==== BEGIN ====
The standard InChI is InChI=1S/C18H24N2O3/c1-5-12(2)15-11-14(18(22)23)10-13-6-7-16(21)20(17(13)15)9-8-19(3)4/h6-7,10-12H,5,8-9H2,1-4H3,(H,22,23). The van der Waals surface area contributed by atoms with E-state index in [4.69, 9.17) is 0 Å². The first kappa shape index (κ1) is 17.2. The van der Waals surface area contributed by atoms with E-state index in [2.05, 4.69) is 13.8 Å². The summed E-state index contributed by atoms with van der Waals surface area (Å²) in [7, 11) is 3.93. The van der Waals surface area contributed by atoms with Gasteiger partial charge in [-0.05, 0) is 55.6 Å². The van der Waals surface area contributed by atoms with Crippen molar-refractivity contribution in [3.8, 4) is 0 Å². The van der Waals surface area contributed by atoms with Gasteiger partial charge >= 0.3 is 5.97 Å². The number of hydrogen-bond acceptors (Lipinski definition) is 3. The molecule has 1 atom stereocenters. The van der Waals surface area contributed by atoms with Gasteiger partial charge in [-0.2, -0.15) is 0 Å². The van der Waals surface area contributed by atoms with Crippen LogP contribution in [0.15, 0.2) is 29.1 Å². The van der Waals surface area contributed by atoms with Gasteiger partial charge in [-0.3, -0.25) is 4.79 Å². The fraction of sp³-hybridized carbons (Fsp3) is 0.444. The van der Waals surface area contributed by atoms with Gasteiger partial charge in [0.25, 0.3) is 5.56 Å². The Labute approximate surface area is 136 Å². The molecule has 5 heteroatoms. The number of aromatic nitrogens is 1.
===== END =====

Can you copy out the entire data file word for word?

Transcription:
The standard InChI is InChI=1S/C18H24N2O3/c1-5-12(2)15-11-14(18(22)23)10-13-6-7-16(21)20(17(13)15)9-8-19(3)4/h6-7,10-12H,5,8-9H2,1-4H3,(H,22,23). The van der Waals surface area contributed by atoms with E-state index in [4.69, 9.17) is 0 Å². The first kappa shape index (κ1) is 17.2. The van der Waals surface area contributed by atoms with E-state index in [2.05, 4.69) is 13.8 Å². The summed E-state index contributed by atoms with van der Waals surface area (Å²) in [7, 11) is 3.93. The van der Waals surface area contributed by atoms with Gasteiger partial charge in [-0.05, 0) is 55.6 Å². The van der Waals surface area contributed by atoms with Crippen molar-refractivity contribution in [3.8, 4) is 0 Å². The van der Waals surface area contributed by atoms with Gasteiger partial charge >= 0.3 is 5.97 Å². The number of hydrogen-bond acceptors (Lipinski definition) is 3. The molecule has 1 atom stereocenters. The van der Waals surface area contributed by atoms with Gasteiger partial charge in [-0.2, -0.15) is 0 Å². The van der Waals surface area contributed by atoms with Crippen LogP contribution in [0.15, 0.2) is 29.1 Å². The van der Waals surface area contributed by atoms with Gasteiger partial charge in [-0.3, -0.25) is 4.79 Å². The fraction of sp³-hybridized carbons (Fsp3) is 0.444. The van der Waals surface area contributed by atoms with Gasteiger partial charge in [0.25, 0.3) is 5.56 Å². The Labute approximate surface area is 136 Å². The molecule has 5 heteroatoms. The number of aromatic nitrogens is 1.